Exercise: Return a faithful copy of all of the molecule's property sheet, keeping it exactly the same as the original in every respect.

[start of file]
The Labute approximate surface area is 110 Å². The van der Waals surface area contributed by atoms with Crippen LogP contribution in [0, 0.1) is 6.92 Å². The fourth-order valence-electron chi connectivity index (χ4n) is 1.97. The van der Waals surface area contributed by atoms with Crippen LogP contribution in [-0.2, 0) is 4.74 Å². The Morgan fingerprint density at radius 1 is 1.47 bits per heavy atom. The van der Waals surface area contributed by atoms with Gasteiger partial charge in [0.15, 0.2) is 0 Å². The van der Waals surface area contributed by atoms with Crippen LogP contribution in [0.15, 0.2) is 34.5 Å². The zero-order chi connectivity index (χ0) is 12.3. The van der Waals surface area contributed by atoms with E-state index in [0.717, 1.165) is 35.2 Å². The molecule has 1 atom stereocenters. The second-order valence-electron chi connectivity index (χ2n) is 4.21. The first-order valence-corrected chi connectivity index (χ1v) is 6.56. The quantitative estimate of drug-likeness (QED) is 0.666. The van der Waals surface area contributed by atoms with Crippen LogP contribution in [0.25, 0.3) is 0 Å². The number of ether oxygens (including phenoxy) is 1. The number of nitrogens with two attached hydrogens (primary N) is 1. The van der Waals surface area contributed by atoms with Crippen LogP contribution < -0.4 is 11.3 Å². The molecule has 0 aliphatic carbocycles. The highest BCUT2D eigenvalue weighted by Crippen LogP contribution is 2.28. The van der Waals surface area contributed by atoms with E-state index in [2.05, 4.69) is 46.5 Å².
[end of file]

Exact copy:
The Labute approximate surface area is 110 Å². The van der Waals surface area contributed by atoms with Crippen LogP contribution in [0, 0.1) is 6.92 Å². The fourth-order valence-electron chi connectivity index (χ4n) is 1.97. The van der Waals surface area contributed by atoms with Crippen LogP contribution in [-0.2, 0) is 4.74 Å². The Morgan fingerprint density at radius 1 is 1.47 bits per heavy atom. The van der Waals surface area contributed by atoms with Gasteiger partial charge in [0.15, 0.2) is 0 Å². The van der Waals surface area contributed by atoms with Crippen LogP contribution in [0.15, 0.2) is 34.5 Å². The zero-order chi connectivity index (χ0) is 12.3. The van der Waals surface area contributed by atoms with E-state index in [0.717, 1.165) is 35.2 Å². The molecule has 1 atom stereocenters. The second-order valence-electron chi connectivity index (χ2n) is 4.21. The first-order valence-corrected chi connectivity index (χ1v) is 6.56. The quantitative estimate of drug-likeness (QED) is 0.666. The van der Waals surface area contributed by atoms with Crippen LogP contribution in [0.25, 0.3) is 0 Å². The number of ether oxygens (including phenoxy) is 1. The number of nitrogens with two attached hydrogens (primary N) is 1. The van der Waals surface area contributed by atoms with Crippen LogP contribution < -0.4 is 11.3 Å². The molecule has 0 aliphatic carbocycles. The highest BCUT2D eigenvalue weighted by Crippen LogP contribution is 2.28. The van der Waals surface area contributed by atoms with E-state index in [2.05, 4.69) is 46.5 Å².